Plastic is everywhere. If you take a quick look around the area you are in right now, how much plastic can you see? Of those items, how many are single-use? Thankfully, when I do that now I see no disposable items but I know that just a few months ago the story would have been different.
Lucy took on the Plastic Free July challenge last year and that’s how I heard about it. Since then I have learned about the impact of plastic on the planet and have made some changes, both big and small, in the way I live in order to do my bit to reduce it.
If you haven’t heard of Plastic Free July, it’s a yearly challenge that aims to raise awareness of the reasons why disposable plastic is downright awful and encourages folk to do something about it.
Just to get you in the mood, here are some reasons why plastic is bad:
- Plastic is made from oil. Maybe I’m a proper idiot but I didn’t really realise this until recently. I do know where oil comes from though. And that it’s not a brilliant industry. So for your plastic Coke bottle/salad box/coffee lid etc., oil has to be drilled from the ground, processed in a factory (insert carbon emissions here) and shipped to a factory somewhere else (more carbon emissions), then to you. You then consume the product within and throw the receptacle ‘away’. Doesn’t that seem crazy to you?
- “But I recycle my plastic!” I hear you cry. Well I’m sorry to burst your bubble but that’s nowhere near a solution. Plastic recycling in the UK is routinely shipped to China (yep, carbon emissions a-go-go) where they then use some of it to make lower grade plastic items, which will not themselves be recyclable. What happens to the rest? Ummm, landfill or incineration I’m afraid guys.
- Yes, some of our plastic waste remains in the UK, but the vast majority goes to landfill here. This is bad.
- The stuff that doesn’t make it to landfill ‘escapes’ from the system and makes the tragic journey through our waterways and out to sea. Items likely to end up this way include straws, cotton buds, drinks bottles, balloons and bags.
- Once in water, animals eat it. Then they die. They die because of our plastic. By 2050, scientists predict that the plastic in our oceans will outweigh the fish. Think about that.
- Plastic which breaks down over time never disappears. Let me repeat that. It is never gone. There is no ‘away’. When you throw out a piece of plastic – in the recycling or regular bin – it will exist forever. Every single piece of plastic ever made still exists right now.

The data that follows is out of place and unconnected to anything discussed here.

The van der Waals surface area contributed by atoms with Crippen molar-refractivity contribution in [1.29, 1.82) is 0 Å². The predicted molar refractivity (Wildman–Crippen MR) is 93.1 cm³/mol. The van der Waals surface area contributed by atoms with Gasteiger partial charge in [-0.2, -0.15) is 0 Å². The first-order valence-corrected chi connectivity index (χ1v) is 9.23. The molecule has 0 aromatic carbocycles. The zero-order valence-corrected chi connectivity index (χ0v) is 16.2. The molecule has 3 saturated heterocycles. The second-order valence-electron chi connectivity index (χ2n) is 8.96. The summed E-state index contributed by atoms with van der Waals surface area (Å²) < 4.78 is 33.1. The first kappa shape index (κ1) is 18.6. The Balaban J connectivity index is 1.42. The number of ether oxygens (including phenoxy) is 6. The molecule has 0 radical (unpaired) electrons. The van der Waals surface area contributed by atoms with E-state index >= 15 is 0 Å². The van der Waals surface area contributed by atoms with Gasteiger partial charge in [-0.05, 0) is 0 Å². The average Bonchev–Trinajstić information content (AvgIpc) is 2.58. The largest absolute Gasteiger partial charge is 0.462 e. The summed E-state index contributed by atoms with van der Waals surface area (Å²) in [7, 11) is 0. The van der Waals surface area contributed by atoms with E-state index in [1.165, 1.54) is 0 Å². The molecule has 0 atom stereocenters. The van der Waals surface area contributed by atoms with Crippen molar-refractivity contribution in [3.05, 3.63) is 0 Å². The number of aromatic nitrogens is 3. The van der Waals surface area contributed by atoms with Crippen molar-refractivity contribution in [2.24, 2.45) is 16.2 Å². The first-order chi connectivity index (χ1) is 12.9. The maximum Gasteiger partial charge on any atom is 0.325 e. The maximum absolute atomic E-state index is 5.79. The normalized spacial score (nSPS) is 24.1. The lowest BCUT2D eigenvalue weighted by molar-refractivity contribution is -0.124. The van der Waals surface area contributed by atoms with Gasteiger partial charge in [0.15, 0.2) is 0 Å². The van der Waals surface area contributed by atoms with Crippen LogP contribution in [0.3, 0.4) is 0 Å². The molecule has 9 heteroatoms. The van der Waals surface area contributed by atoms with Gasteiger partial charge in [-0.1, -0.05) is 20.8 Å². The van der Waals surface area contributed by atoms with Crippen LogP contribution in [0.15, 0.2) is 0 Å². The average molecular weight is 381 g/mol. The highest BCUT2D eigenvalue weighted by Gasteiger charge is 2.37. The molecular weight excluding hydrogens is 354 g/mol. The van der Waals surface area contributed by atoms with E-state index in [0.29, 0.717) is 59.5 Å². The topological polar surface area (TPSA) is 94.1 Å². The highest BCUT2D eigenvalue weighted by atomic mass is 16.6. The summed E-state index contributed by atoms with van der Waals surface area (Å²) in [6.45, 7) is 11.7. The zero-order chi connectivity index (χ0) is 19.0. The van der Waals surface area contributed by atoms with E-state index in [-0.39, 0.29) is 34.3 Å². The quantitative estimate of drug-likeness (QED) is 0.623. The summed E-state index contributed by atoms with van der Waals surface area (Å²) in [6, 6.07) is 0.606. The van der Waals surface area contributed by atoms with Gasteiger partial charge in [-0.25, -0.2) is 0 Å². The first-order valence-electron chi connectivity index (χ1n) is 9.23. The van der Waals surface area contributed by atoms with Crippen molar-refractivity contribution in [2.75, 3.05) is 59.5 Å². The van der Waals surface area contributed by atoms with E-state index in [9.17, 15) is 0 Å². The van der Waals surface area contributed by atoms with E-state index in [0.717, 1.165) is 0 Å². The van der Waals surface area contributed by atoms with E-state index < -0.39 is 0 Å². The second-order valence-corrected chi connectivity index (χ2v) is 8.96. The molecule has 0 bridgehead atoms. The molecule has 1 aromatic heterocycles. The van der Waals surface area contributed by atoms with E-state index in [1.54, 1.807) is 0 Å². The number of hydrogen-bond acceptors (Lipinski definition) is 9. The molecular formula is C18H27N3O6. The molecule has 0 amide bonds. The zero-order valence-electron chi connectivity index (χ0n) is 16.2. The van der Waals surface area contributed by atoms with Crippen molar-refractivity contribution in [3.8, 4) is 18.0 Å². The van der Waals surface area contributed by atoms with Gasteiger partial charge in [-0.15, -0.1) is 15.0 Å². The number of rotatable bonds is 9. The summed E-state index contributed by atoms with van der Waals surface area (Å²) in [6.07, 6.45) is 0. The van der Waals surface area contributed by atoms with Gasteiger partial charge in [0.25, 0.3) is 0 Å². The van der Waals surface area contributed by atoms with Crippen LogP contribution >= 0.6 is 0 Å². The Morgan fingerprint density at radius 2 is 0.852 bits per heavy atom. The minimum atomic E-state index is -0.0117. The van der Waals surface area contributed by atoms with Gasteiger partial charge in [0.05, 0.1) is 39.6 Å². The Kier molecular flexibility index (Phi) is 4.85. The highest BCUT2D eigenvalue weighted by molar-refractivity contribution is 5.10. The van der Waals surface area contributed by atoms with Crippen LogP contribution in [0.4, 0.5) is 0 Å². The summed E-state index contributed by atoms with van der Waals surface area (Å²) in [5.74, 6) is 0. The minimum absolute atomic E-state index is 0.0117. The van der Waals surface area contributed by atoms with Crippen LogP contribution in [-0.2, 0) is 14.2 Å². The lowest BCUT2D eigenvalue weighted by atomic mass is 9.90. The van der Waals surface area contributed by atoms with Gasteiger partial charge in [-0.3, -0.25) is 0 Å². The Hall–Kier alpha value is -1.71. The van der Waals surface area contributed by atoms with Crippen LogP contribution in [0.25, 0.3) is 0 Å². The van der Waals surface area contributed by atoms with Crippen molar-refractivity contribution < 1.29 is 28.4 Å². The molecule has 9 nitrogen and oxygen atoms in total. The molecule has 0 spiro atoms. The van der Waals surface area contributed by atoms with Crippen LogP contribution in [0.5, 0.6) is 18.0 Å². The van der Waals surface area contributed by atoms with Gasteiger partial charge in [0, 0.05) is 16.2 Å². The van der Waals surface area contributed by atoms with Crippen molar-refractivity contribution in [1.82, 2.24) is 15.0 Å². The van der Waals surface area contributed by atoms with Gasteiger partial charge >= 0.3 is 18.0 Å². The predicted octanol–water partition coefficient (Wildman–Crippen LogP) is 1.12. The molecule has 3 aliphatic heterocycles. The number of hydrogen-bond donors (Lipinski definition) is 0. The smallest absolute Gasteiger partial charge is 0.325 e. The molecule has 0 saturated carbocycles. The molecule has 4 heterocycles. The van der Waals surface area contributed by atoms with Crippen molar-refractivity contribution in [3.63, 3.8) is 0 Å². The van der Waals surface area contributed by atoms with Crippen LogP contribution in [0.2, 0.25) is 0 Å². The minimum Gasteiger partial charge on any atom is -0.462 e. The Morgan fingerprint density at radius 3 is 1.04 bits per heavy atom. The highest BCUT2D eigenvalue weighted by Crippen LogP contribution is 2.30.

Felling overwhelmed? Confused? Angry? Motivated? Great! Lets do something to improve this diabolical state of affairs by taking the Plastic Free July pledge.
How? Ok, well, what you choose to do is entirely up to you. There is no right or wrong way. This challenge isn’t about perfection, it’s about striving to do better for our planet and it’s future.
If you’re starting out, tackle the big four:
- Always carry your own bags. We all tend to do this when visiting supermarkets but try taking it a step further by having a couple on you at all times. You’ll be amazed at how much you use them.
- Ditch single-use bottles. I’m a water drinker so this was easy for me as you can top up a reusable water bottle anywhere for free. If you have a dependence on pre-bottled soft drinks, make it your goal to address this. Generally they are not good for us and I’m sure we can all agree that companies like Coca-Cola are best avoided at all costs. If you can’t deal with non-flavoured drinks just yet, switch to glass bottles and cans, which are more likely to be recycled. You can buy cordial in glass bottles too if that tickles your fancy.
- If you’re a caffeine fiend, take a reusable cup out and about with you. Take away coffee cups seem to have become somewhat of a fashion statement in recent years. This is nuts. Most people are not sooooo busy that they can’t afford to sit down and drink from a mug for 10 minutes. And if you must drink and walk, you absolutely have to invest in a reusable cup. Don’t worry fashionistas, they come in trendy colours and stuff.
- Refuse plastic straws. For most adults, straws are 100% unnecessary. If you have need for a straw, invest in some reusable ones. It takes a bit of getting use to asking for no straw in your drink but I promise it will become automatic in time.
So what are you waiting for? Get started today! Over the month we will be posting tips on our Instgram page and writing here about how you can take your plastic waste reduction even further. I know this post has been a bit doom and gloom (sorry about that) but honestly, Lucy and I find the challenge of plastic waste reduction is actually pretty fun. Treat it like a game and when you manage to refuse or replace a plastic item, you get an imaginary gold environmental coin. Or something like that. Think I’d better stop for now…
We’d love to hear and share any tips you have too so please do get in touch.
Finally, please do check out the Plastic Free July website to find out more about the challenge. It’s full of tips and information to help you, including their great action picker, which will help you choose a challenge that is suitable for you right now. Good luck!
All photos are from www.onegreenplanet.org